"When a name comes, it immediately says more than the name." Derrida

Sans Le Nom

A Page without a Name


Vol. I, No. 2                                               Conway, Arkansas, Nov. 28, 2004                                             Next Edition:  Jan. 10, 2004

Good Gear
Clementines are the perfect fruit for the infirm, but they're also great for travelers.  A cross between a regular orange and a mandarin, they have lots of vitamin C.  If you notice green patches on them, don't worry--that's their mandarin heritage--not a sign that they're under ripe.  They come in wooden crates and are kind of expensive, but their taste makes them out of this world.  They fit neatly in a pocket and are really easy to peel: perfect travel food.

Canoeing:  A Trailside Guide by Gordon Grant makes good bedside reading and is a good reference to take along on a paddle trip--as the title suggests.  Its focus is on technique, but it also offers a bit of advice on gear and canoe camping.  Plotting my next jaunt kept me thinking positive thoughts during my convalescence. 



"Nietzsche's Accountant" Nov. 28 2004

If you stopped by on the 28th expecting to see the promised update, then you know this month's issue is late.  Stuck (pinned, implicated, accused) with the 'flu, I spent a total of six days in prison (i.e. bed) and five among the paroled, dragging myself to classes and meetings because, well, the world continues on, and I've got to get back to it some time. 

Unfortunately, the adventuring I was hoping to do over the Thanksgiving break was the sort that we only undertake in our dreams.   No matter:  adventuring is adventuring, whether it occurs in the mind or in reality.  And my six days in bed resulted in a multitude of adventures, some of the febrile, nightmarish sort, and some of the strange sort that offered happy relief from daytime television.

For instance, I dreamed that I was Nietzsche's accountant.  He had scheduled with me to visit his residence so that I could check his books.  When I arrived at the address he gave me, I found that the great philosopher was living in the stairwell of an abandoned warehouse.  His "room," the very top of the staircase, had black walls, and he had graffitoed the command, "@#$! you, Plato," all over them in red and white spray paint.  In short, he had fully and completely become Zarathustra--his alter ego--the cave-dwelling hermit who only ventured to the outside world to lecture against the neo-Platonists.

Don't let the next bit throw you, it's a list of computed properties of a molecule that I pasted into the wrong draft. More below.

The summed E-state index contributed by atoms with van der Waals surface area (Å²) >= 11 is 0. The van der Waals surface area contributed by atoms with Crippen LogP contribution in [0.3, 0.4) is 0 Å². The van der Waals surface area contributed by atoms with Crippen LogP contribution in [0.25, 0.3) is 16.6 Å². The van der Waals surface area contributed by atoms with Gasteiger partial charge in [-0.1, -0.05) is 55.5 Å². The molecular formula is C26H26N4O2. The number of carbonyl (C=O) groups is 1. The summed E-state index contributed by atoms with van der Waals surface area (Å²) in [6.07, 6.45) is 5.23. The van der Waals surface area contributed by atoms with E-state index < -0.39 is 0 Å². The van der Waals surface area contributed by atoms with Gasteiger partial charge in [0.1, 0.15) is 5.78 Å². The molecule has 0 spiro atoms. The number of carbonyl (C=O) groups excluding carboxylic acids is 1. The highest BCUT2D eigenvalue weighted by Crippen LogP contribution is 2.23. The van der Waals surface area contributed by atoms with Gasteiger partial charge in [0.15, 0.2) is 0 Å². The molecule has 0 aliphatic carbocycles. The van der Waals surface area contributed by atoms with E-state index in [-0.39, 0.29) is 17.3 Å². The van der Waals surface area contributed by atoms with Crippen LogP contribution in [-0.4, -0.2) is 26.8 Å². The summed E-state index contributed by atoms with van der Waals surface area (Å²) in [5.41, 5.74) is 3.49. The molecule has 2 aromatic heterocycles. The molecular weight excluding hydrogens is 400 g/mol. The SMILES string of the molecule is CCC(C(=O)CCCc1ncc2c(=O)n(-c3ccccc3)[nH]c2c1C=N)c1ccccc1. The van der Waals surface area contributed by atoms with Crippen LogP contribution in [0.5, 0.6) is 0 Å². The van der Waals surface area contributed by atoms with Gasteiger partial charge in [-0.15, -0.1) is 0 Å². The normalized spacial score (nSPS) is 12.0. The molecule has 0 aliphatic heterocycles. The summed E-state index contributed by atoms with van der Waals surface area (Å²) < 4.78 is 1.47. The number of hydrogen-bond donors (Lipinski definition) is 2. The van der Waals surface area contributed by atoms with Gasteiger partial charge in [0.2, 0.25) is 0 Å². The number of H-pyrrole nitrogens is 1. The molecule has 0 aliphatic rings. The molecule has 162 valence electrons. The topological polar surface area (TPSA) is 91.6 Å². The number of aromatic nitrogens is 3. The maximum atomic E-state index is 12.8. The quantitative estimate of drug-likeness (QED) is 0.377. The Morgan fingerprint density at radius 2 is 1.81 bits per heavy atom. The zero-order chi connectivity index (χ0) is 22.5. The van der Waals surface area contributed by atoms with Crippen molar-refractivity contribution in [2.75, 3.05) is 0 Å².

When I asked to see his ledgers, he took me to a drawer outside the warehouse. [Yes, the outside wall of the building had drawers in it; it was a dream after all].  Pulling it open, he grabbed the top plastic bag of several layers of plastic bags.  It contained, as did all the other bags, a computer keyboard, mouse, green and white dot-matrix ledger, and what looked like £50,000 in cash.  [Yes, British pounds.  I have no idea why]. I wondered aloud how I would use the keyboard and mouse without a monitor or CPU, to which Nietzsche replied, "I'm sure you'll figure it out." 

Well, I didn't.  I decided to begin my accounting with the cash, at least, until I could find a computer.  But, instead of adding up the denominations of the bills, I counted the number of times I saw the Queen's face.  After a little while of this futile accountancy, I said to Nietzsche, "I don't think I'm very good at counting money...", and there the dream ended.

Nietzsche's accountant.  There's a deeper meaning there, I'm sure.  But I'll leave it for you, the reader, to explore.  In general, my 'flu-crazed dreams were reassuring:  I mean what writer wants to wake up with the realization she should have been an accountant all along?  Still, I look forward to next month's issue when, barring another calamity,  I can write about my adventures--of the "rail" kind.  Stay tuned!

The ‘real world’ - an idea no longer of any use, not even a duty any longer - an idea grown useless, superfluous, consequently a refuted idea: let us abolish it! Broad daylight; breakfast; return of cheerfulness and bon sens; Plato blushes for shame; all free spirits run riot.             --Friedrich Nietzsche


Archived Issues

October 16, 2004


Below are some pictures I took last summer in Rush, Arkansas, a ghost town by the side of the Buffalo River.  It had its heyday during WWI when zinc was mined in the surrounding hills. 

Once archived, thumbnails will no longer link to the larger version of the picture.



All images and text copyright © 2004-2008 by Jennifer Deering.  All rights reserved.